- News code: 1622825
Imam Khomeini believed that Iran should strive towards self-reliance. He viewed certain elements of Western culture as being inherently decadent and a corrupting influence upon the youth.
His ultimate vision was for Islamic nations to converge together into a single unified power, in order to avoid alignment with either side (the West or the East), and he believed that this would happen at some point in the near future.
Imam Khomeini expressed support for the Universal Declaration of Human Rights, he states: "We would like to act according to the Universal Declaration of Human Rights. We would like to be free. We would like independence."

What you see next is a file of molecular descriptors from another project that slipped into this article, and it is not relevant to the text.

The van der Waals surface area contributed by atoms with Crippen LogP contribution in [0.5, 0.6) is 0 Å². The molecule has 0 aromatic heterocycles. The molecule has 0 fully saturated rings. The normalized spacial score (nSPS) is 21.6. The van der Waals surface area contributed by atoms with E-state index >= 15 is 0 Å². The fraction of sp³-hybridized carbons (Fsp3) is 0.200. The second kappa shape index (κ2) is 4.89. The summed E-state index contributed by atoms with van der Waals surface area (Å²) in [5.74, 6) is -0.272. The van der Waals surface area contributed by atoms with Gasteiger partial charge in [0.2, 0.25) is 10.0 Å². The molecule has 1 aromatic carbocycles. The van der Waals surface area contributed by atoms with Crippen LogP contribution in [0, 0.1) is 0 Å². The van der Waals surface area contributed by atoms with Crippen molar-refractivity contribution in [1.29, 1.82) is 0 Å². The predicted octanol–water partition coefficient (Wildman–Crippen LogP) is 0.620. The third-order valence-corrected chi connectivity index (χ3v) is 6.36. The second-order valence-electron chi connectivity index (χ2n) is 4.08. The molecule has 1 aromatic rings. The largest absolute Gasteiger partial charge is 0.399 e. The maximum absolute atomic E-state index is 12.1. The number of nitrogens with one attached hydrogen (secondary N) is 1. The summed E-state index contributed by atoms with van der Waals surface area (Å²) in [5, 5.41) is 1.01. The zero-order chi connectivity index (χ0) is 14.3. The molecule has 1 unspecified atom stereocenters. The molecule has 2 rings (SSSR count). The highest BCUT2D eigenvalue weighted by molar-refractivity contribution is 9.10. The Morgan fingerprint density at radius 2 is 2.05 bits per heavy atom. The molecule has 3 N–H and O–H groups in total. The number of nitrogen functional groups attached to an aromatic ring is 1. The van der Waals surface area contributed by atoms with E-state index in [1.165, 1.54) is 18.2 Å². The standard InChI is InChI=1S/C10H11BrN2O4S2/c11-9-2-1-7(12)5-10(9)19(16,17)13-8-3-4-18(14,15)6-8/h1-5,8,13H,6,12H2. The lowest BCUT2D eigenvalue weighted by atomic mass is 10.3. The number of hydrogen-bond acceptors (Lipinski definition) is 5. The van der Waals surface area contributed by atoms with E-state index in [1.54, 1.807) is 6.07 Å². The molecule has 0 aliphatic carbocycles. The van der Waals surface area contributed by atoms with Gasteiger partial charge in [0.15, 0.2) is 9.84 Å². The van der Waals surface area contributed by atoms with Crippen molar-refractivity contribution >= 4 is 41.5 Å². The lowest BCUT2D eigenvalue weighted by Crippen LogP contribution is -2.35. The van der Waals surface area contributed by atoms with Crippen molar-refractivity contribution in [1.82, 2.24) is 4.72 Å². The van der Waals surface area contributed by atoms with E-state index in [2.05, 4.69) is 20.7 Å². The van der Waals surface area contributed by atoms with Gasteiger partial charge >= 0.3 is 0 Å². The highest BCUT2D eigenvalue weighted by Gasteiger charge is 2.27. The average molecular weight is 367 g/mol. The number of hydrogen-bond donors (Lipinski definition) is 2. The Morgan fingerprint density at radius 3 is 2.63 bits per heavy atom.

Imam Khomeini led an ascetic lifestyle, being deeply interested in mysticism, and was against the accumulation of land and wealth by the clergy.
Many of Imam Khomeini's political and religious ideas were considered to be progressive and reformist by leftist intellectuals and activists prior to the Revolution.
Imam Khomeini adamantly opposed monarchy, arguing that only rule by a leading Islamic jurist would insure Sharia was properly followed (Velayat-e Faqih).
Imam Khomeini's definition of democracy existed within an Islamic framework.
His last will and testament largely focuses on this line of thought, encouraging both the general Iranian populace, the lower economic classes in particular, and the clergy to maintain their commitment to fulfilling Islamic revolutionary ideals.